“Do any of you know, off the top of your heads, how many immigrants are permitted into the country per year under current immigration law? Seven hundred thousand. That is three times the number of people who were coming through Ellis Island,” Mr. Limbaugh noted, adding “But now we have, what, 12 million illegals in the country now — if we are to believe that number.”


As her presidential moment of truth edges closer, the magnifying glass is zooming in even closer on Hillary Rodham Clinton. What is she doing on July 4th, for example? PJ Media columnist Bryan Preston wishes that the potential 2016 candidate would perhaps grasp a sparkler and watch the local fireworks, perhaps.

But she’s not.

“How tone-deaf is Hillary Clinton? On Independence Day 2014, Clinton prefers the company of the British. She’s sitting for an interview with the Guardian — one of Britain’s largest and most unabashedly leftwing, and more than occasional America-bashing — newspapers,” Mr. Preston declares.

The Guardian’s jaunty pitch to readers: “What one thing should we ask Hillary Clinton? Ahead of an exclusive video interview with former U.S. secretary of state, Guardian readers have the opportunity to get involved. The former first lady won’t speculate on whether she will run for president in 2016, but maybe you want to know more about her position on the situation in Iraq? Or the US military’s use of drone strikes?”

Yes, the interview is scheduled for July 4.

“Hillary couldn’t sit for the interview on the 3rd? Or the 5th? Any other day? She just had to talk to the bloody British on the Fourth of July?” demands Mr. Preston.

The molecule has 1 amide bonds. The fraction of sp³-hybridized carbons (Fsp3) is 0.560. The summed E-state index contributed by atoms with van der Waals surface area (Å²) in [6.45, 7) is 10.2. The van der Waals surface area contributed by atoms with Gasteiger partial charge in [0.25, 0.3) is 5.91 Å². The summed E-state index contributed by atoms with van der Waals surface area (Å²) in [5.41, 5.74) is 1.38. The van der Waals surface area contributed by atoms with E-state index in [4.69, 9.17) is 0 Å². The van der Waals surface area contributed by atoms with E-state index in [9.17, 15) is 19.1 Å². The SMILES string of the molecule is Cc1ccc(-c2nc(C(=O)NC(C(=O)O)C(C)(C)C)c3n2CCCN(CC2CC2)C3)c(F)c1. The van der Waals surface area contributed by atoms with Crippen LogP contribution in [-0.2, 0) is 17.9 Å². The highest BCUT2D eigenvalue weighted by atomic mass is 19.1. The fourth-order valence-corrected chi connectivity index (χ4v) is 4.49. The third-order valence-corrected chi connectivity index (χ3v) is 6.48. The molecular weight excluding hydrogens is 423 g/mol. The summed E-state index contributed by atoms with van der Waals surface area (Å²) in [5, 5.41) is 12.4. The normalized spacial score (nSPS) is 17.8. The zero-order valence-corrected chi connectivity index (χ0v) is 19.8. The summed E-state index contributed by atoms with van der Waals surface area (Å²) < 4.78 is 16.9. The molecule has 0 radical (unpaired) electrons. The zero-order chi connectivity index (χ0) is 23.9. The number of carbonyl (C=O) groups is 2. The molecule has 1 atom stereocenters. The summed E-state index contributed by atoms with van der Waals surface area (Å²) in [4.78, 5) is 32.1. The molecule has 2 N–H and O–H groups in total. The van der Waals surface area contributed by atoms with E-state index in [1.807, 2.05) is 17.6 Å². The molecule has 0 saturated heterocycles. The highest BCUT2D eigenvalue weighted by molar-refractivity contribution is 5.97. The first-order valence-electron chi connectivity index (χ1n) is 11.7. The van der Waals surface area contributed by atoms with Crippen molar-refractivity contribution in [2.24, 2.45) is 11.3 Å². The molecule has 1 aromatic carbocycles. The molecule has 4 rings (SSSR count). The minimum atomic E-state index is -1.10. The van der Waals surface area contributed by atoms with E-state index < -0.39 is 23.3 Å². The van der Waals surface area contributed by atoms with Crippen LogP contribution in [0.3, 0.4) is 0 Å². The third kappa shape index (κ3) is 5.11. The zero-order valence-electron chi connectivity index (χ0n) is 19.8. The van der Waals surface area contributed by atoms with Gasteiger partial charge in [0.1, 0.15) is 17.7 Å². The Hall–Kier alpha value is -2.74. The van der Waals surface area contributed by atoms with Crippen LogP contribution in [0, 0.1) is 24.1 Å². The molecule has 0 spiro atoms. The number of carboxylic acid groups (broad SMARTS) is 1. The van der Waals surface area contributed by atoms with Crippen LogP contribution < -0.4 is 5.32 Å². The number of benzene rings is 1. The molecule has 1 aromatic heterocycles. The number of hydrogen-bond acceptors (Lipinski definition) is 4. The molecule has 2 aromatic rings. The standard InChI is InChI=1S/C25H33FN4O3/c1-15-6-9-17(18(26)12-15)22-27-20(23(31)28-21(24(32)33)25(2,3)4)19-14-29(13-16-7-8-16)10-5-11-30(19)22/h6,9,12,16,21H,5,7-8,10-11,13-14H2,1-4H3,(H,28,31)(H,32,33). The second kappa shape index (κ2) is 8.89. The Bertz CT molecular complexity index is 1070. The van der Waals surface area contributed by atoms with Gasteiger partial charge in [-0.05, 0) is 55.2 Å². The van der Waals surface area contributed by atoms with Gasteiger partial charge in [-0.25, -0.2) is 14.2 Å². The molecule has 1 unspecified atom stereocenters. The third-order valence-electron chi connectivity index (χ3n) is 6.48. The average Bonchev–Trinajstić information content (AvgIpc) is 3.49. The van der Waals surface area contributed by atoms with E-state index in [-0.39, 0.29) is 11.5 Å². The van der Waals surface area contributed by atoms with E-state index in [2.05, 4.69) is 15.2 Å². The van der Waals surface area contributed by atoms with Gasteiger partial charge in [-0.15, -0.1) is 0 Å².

Guess so.


Nothing like a political theater in New Hampshire. It emerged Wednesday when Mitt Romney, who appears textbook presidential no matter what he does, strolled out before 500 fans at a scenic farm to endorse U.S. Senate hopeful Scott Brown.

Mr. Romney had this to say about Sen. Jeanne Shaheen, Mr. Brown’s Democratic rival.

“She’s not an independent thinker when it comes to her votes. She just goes along with whatever President Obama tells her to do. Washington is not a place where New Hampshire wants to play a game of ‘Simon Says.’ She’s the ‘Simon says’ senator,” Mr. Romney declared.

“The Obama/Shaheen agenda ends right here, right now,” Mr. Brown later agreed.

The senator in question would not comment. Local Democrats were happy to chime in on her behalf, however.

“When you get down to it, Scott Brown and Mitt Romney are really just both a couple of failed Massachusetts politicians who own summer homes in New Hampshire,” observed Massachusetts Democratic Party chairman Thomas McGee.


57 percent of Americans say religion “can still answer today’s problems”; 72 percent of conservatives, 58 percent of moderates and 36 percent of liberals agree.

84 percent of weekly churchgoers, 62 percent of women and 52 percent of men also agree.

30 percent overall say religion is “old fashioned and out of date”; 16 percent of conservatives, 31 percent of moderates and 49 percent of liberals agree.

11 percent of weekly churchgoers, 26 percent of women and 34 percent of men also agree.

13 percent overall are undecided about the role of religion; 12 percent of conservatives, 11 percent of moderates and 15 percent of liberals agree.

4 percent of weekly churchgoers, 13 percent of women and 14 percent of men also agree.

Source: A Gallup poll of 1,028 U.S. adults conducted May 8-11 and released Sunday.

Barking and neighing to jharper@washingtontimes.com.

• Jennifer Harper can be reached at jharper@washingtontimes.com.